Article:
Defense Secretary Chuck Hagel, right, and Deputy Defense Secretary Ashton B. Carter talk with reporters about the impact sequestration could have on national security and the readiness of the military. (Glenn Fawcett / Defense Department)
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A list of budget-cutting recommendations is due to Defense Secretary Chuck Hagel today designed to guide decisions about how to shape and equip the force over the next 10 years.
As part of the Strategic Choices and Management Review — known in defense circles as the “skimmer” or “scammer” — senior Defense Department officials were asked to put together scenarios based on budget cuts of $100 billion, $300 billion and $500 billion, according to sources.
“Everything will be on the table during this review: roles and missions, war planning, business practices, force structure, personnel and compensation, acquisition and modernization investments, and how we operate and how we measure and maintain readiness,” Deputy Defense Secretary Ashton Carter said at the National Press Club on May 7.
Here’s what you need to know:
1 Hot-button areas. Throughout the two-month review, DoD officials have agreed that closing bases and changing military compensation are critical components to cutting the budget, sources said. But these officials doubt Congress will sign off on such institutional changes, meaning force structure, acquisition programs and mission areas would bear the brunt of spending cuts.
2 What it means. The goal of the project is to provide President Obama and Secretary Hagel decision points for drafting and carrying out budget plans over the next two years and beyond, in light of mandatory across-the-board cuts known as sequestration.
The review will produce “a clear delineation of the choices that we can make and might have to make” in areas such as force structure, investments, compensation, health care or even headquarters support,” Carter said.
Carter is running the SCMR project along with Army Gen. Martin Dempsey, chairman of the Joint Chiefs of Staff and other top Defense Department officials. At the same time, members from each of the services’ Quadrennial Defense Review offices are contributing to the review.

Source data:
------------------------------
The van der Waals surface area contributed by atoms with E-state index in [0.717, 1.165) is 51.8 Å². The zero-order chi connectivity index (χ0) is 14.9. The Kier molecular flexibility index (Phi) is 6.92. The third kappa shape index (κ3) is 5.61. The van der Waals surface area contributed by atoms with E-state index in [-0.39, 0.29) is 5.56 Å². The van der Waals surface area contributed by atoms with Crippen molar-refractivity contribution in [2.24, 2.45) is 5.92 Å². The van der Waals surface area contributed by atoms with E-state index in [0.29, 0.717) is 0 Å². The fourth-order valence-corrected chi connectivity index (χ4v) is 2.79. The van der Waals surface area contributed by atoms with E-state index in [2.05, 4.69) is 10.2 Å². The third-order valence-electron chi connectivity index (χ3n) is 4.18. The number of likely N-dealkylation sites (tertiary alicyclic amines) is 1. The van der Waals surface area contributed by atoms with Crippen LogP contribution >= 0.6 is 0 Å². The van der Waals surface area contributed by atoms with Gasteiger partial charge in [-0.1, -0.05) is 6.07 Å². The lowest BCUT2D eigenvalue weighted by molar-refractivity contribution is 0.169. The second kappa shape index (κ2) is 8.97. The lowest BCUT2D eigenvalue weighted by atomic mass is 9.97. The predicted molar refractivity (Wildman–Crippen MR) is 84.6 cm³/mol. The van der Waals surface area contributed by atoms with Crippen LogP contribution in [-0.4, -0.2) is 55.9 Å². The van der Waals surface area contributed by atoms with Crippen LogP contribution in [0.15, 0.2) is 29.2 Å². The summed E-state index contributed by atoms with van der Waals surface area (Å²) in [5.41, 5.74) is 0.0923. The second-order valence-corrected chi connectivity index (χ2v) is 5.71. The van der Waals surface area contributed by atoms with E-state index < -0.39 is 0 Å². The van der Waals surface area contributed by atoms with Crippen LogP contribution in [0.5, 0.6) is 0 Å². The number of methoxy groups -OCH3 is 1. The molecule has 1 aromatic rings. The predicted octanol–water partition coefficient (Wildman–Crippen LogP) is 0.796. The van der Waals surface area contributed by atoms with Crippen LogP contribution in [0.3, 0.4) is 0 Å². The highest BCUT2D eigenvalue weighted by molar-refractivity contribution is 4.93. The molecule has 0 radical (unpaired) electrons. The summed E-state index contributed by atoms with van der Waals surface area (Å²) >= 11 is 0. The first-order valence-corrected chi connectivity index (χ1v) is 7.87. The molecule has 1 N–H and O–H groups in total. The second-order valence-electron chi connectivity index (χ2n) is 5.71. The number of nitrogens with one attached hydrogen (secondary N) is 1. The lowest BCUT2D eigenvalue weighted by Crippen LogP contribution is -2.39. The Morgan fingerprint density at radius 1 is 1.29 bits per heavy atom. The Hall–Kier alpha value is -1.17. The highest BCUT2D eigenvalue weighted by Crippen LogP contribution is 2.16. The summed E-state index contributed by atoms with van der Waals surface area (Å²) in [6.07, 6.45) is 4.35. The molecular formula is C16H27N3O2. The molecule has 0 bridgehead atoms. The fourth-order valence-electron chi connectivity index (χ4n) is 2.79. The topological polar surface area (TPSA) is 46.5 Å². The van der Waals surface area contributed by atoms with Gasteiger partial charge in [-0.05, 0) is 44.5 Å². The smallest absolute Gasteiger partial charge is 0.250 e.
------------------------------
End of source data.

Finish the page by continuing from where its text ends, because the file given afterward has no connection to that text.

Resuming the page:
3 The least painful option. The first SCMR assumes the White House’s fiscal 2014 budget proposal, announced in April, is adopted. That plan calls for $100 billion in cuts, but those cuts are backloaded in the final five years of the decadelong plan. Pentagon officials favor this option because it gives them time to plan and gradually implement the cuts.
Sources say the Army would bear the brunt of those cuts, mostly to force structure. Still, Pentagon officials believe a greater spending cut will be levied on DoD.
4 Sharing the pain. If the second option — the $300 billion cut — were put in place, the cuts would be levied against all of the services. It would likely be a mix of personnel and acquisition cuts.
5 Decade of sequestration. The third option assumes full sequestration, or $500 billion over the decade. Sources with insight into the SCMR say this option would wreak the most havoc on the military and force the cancellation or scaling back of several major acquisition efforts. These sources also said the magnitude of the cut could prevent the military from being able to fight a major war against a near peer competitor, a concern also raised by Air Force leaders in recent weeks.
“My concern is the unknown ... new contingencies could be a problem for us, especially the longer this goes and the less training our people have compared to what we would normally require of them to be fully combat ready,” Air Force Chief of Staff Gen. Mark Welsh told reporters May 24.
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